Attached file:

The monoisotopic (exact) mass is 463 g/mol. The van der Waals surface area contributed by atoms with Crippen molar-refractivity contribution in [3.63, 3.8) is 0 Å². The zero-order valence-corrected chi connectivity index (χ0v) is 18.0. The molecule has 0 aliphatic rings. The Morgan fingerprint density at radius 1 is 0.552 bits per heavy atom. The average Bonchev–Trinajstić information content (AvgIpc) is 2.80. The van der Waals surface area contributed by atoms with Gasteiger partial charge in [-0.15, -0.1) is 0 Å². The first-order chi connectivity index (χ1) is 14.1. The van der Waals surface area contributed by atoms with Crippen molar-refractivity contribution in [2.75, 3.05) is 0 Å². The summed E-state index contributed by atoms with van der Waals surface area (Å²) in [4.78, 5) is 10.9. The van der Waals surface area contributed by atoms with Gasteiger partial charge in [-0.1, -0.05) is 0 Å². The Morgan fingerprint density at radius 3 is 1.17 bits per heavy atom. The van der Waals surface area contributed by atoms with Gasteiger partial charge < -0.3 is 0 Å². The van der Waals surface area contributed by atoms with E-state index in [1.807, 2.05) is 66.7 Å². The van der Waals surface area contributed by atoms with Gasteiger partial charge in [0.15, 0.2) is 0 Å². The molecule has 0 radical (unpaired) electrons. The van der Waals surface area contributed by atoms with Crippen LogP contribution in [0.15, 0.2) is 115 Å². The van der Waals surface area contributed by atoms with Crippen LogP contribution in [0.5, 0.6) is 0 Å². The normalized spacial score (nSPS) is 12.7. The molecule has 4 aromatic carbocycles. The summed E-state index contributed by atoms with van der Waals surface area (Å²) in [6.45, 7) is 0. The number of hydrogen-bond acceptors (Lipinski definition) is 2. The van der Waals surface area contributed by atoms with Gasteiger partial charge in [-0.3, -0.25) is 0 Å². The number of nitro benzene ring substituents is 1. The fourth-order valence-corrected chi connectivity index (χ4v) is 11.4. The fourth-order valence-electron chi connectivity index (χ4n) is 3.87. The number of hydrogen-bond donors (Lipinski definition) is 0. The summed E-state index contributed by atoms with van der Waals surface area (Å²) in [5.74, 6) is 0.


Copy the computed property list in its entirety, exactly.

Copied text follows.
The monoisotopic (exact) mass is 463 g/mol. The van der Waals surface area contributed by atoms with Crippen molar-refractivity contribution in [3.63, 3.8) is 0 Å². The zero-order valence-corrected chi connectivity index (χ0v) is 18.0. The molecule has 0 aliphatic rings. The Morgan fingerprint density at radius 1 is 0.552 bits per heavy atom. The average Bonchev–Trinajstić information content (AvgIpc) is 2.80. The van der Waals surface area contributed by atoms with Gasteiger partial charge in [-0.15, -0.1) is 0 Å². The first-order chi connectivity index (χ1) is 14.1. The van der Waals surface area contributed by atoms with Crippen molar-refractivity contribution in [2.75, 3.05) is 0 Å². The summed E-state index contributed by atoms with van der Waals surface area (Å²) in [4.78, 5) is 10.9. The van der Waals surface area contributed by atoms with Gasteiger partial charge in [-0.1, -0.05) is 0 Å². The Morgan fingerprint density at radius 3 is 1.17 bits per heavy atom. The van der Waals surface area contributed by atoms with Gasteiger partial charge < -0.3 is 0 Å². The van der Waals surface area contributed by atoms with E-state index in [1.807, 2.05) is 66.7 Å². The van der Waals surface area contributed by atoms with Gasteiger partial charge in [0.15, 0.2) is 0 Å². The molecule has 0 radical (unpaired) electrons. The van der Waals surface area contributed by atoms with Crippen LogP contribution in [0.15, 0.2) is 115 Å². The van der Waals surface area contributed by atoms with Crippen LogP contribution in [0.5, 0.6) is 0 Å². The normalized spacial score (nSPS) is 12.7. The molecule has 4 aromatic carbocycles. The summed E-state index contributed by atoms with van der Waals surface area (Å²) in [6.45, 7) is 0. The number of hydrogen-bond acceptors (Lipinski definition) is 2. The van der Waals surface area contributed by atoms with Gasteiger partial charge in [-0.3, -0.25) is 0 Å². The number of nitro benzene ring substituents is 1. The fourth-order valence-corrected chi connectivity index (χ4v) is 11.4. The fourth-order valence-electron chi connectivity index (χ4n) is 3.87. The number of hydrogen-bond donors (Lipinski definition) is 0. The summed E-state index contributed by atoms with van der Waals surface area (Å²) in [5.74, 6) is 0.